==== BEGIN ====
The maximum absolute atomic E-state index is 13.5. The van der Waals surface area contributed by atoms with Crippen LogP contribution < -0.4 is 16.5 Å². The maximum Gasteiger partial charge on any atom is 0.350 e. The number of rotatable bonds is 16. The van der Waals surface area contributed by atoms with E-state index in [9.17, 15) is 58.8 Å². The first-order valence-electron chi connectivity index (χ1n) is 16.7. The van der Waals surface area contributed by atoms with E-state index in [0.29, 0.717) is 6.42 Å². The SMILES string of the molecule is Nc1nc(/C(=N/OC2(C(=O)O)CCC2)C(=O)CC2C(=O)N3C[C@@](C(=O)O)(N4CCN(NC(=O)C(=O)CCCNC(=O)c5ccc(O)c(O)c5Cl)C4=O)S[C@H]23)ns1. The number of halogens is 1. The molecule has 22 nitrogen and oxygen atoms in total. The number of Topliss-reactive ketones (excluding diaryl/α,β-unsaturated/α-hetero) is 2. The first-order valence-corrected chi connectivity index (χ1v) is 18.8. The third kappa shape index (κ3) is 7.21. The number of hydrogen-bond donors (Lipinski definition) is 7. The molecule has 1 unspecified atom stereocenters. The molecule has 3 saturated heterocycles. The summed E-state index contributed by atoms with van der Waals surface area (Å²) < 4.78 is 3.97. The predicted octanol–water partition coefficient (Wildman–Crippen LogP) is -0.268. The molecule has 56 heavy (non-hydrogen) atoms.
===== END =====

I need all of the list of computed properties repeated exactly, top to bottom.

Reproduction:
The maximum absolute atomic E-state index is 13.5. The van der Waals surface area contributed by atoms with Crippen LogP contribution < -0.4 is 16.5 Å². The maximum Gasteiger partial charge on any atom is 0.350 e. The number of rotatable bonds is 16. The van der Waals surface area contributed by atoms with E-state index in [9.17, 15) is 58.8 Å². The first-order valence-electron chi connectivity index (χ1n) is 16.7. The van der Waals surface area contributed by atoms with E-state index in [0.29, 0.717) is 6.42 Å². The SMILES string of the molecule is Nc1nc(/C(=N/OC2(C(=O)O)CCC2)C(=O)CC2C(=O)N3C[C@@](C(=O)O)(N4CCN(NC(=O)C(=O)CCCNC(=O)c5ccc(O)c(O)c5Cl)C4=O)S[C@H]23)ns1. The number of halogens is 1. The molecule has 22 nitrogen and oxygen atoms in total. The number of Topliss-reactive ketones (excluding diaryl/α,β-unsaturated/α-hetero) is 2. The first-order valence-corrected chi connectivity index (χ1v) is 18.8. The third kappa shape index (κ3) is 7.21. The number of hydrogen-bond donors (Lipinski definition) is 7. The molecule has 1 unspecified atom stereocenters. The molecule has 3 saturated heterocycles. The summed E-state index contributed by atoms with van der Waals surface area (Å²) < 4.78 is 3.97. The predicted octanol–water partition coefficient (Wildman–Crippen LogP) is -0.268. The molecule has 56 heavy (non-hydrogen) atoms.